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Metadata, part 6

Metadata plays a very profound role in the distributed processing environment of today – it defines the interface to and from one distributed processing module to another.

This article originally appeared on the BeyeNETWORK.

Even in the early days of centralized mainframe systems (the backbone of these systems was transaction processing systems) there was a need for metadata. In the centralized environment, there was a need to determine where data came from, what data meant, how data was calculated and so forth.

The world today is decidedly architecturally different. In today’s world, there is distribution of processing, and there are departmental servers, personal computers, mainframe application processors and analytical decision support servers.

With this distributed architectural landscape comes a different need for metadata. In addition to those basic needs that we had with yesterday’s centralized architecture, there is the need for metadata to serve as a “glue” or “fabric” that ties together the different parts of the distributed architecture.

The distributed architecture of today is not one that operates on stagnant data. Data is constantly flowing throughout the corporation from operational systems to ETL, from ETL to a data warehouse, from a data warehouse to a data mart and so forth. It flows throughout the entire distributed environment. In a sense, data becomes the blood that pumps through the distributed architecture keeping it alive.

It is metadata that describes the input from any one distributed processing source as it goes into another distributed processing module. It is through metadata that one distributed module of processing knows what data has just arrived and what that data means.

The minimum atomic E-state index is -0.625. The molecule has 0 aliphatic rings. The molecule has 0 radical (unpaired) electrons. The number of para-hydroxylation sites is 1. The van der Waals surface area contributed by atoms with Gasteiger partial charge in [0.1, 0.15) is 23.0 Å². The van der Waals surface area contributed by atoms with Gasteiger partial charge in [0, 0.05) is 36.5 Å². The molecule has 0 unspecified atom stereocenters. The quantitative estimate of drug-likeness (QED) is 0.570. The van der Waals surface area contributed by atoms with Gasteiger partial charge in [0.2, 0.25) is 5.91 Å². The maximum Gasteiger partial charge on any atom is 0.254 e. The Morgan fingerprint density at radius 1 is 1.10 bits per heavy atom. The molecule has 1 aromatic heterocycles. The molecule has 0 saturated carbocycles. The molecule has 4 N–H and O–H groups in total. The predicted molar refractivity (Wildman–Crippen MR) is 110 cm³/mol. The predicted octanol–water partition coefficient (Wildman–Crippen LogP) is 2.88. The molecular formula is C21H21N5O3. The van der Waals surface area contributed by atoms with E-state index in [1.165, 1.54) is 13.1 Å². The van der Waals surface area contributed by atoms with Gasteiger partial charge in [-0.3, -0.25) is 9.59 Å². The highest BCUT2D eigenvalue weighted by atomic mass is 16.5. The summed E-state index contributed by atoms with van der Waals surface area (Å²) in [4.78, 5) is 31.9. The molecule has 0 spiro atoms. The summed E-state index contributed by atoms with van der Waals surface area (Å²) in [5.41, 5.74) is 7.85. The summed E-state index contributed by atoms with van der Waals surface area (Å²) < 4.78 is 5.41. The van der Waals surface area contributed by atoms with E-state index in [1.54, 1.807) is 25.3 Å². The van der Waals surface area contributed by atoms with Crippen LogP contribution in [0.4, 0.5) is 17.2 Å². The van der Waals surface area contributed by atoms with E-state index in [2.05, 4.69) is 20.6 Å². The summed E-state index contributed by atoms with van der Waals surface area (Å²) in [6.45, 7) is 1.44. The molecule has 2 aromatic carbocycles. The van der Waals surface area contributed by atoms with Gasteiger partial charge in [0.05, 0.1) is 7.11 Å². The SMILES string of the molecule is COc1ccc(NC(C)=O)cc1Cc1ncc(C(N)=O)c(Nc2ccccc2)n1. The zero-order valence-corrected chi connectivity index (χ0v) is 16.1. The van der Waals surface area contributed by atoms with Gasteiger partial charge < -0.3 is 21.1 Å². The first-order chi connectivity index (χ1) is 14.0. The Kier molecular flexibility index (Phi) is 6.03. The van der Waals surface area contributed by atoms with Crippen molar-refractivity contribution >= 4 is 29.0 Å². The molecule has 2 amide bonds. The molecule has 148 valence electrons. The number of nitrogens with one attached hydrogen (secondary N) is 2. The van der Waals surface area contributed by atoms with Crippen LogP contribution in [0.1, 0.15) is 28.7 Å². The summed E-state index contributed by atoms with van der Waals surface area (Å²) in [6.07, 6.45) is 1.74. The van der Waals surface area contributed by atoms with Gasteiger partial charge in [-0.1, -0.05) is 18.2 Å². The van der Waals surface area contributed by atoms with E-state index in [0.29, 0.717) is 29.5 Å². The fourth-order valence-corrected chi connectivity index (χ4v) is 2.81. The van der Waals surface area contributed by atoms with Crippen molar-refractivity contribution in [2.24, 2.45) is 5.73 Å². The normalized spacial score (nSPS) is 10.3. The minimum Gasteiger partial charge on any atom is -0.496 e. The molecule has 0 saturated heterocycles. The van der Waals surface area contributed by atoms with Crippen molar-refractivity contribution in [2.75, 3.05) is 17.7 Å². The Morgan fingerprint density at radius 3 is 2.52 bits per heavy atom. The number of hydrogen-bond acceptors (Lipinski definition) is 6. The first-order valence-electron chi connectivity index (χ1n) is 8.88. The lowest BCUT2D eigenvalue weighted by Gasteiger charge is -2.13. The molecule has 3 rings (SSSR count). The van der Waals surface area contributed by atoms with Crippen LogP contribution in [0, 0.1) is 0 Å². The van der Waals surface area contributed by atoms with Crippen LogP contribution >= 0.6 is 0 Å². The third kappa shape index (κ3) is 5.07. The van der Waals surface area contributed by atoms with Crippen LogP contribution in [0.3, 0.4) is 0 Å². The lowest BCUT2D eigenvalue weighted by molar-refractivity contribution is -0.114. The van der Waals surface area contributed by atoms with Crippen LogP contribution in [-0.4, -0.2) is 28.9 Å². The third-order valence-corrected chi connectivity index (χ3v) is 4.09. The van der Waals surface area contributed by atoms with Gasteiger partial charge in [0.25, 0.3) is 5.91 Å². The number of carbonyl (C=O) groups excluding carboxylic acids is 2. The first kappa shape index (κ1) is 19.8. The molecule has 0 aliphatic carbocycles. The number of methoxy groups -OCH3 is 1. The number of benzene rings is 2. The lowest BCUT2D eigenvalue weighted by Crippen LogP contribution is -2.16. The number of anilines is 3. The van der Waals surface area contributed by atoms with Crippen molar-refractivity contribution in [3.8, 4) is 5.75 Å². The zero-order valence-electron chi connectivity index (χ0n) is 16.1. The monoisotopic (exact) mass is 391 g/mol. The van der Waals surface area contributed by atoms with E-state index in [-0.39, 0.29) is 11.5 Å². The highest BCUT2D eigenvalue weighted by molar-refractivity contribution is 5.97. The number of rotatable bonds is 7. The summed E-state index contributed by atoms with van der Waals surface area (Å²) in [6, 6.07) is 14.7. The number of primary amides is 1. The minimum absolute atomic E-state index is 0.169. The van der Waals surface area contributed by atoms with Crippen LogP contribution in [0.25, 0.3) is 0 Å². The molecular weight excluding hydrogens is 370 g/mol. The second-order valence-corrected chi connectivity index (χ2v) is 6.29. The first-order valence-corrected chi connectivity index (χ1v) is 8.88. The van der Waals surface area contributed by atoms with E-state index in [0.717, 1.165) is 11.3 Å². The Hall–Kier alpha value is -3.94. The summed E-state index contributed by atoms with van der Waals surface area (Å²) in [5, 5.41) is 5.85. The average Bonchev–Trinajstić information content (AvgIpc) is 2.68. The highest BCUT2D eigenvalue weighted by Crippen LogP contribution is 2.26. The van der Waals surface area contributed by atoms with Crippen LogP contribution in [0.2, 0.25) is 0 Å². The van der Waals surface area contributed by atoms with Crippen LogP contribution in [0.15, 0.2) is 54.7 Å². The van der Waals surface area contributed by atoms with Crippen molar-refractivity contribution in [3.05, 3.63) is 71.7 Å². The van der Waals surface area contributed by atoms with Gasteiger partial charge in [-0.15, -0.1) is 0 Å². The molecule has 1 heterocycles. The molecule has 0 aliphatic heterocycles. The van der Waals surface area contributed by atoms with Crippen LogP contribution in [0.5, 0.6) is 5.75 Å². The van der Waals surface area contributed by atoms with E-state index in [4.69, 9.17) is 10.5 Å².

There is then a very profound role played by metadata in the distributed processing environment of today – that of the definition of the interface to and from one distributed processing module to another.

This simplistic view of the role of metadata, however, is fraught with problems. Some of the issues found in the interfacing of two distributed processing modules are:

  • naming conventions,
  • physical characteristic compatibility,
  • attribute definitions,
  • the heritage of the data,
  • calculations made in the sourcing module,
  • structure of data, and
  • relationships of data.

These issues are at the heart of the successful usage of metadata as an interface between two distributed processing modules.

Yet, there is another related but deeper problem.

The problem of defining and managing metadata for interfaces is a fairly basic problem when looking at just one interface. But there really is no such thing as just one interface in a distributed architecture. In reality, there are many interfaces. The next issue of metadata emerges and that problem is consistency of data and metadata across multiple interfaces. That becomes the central architectural challenge.

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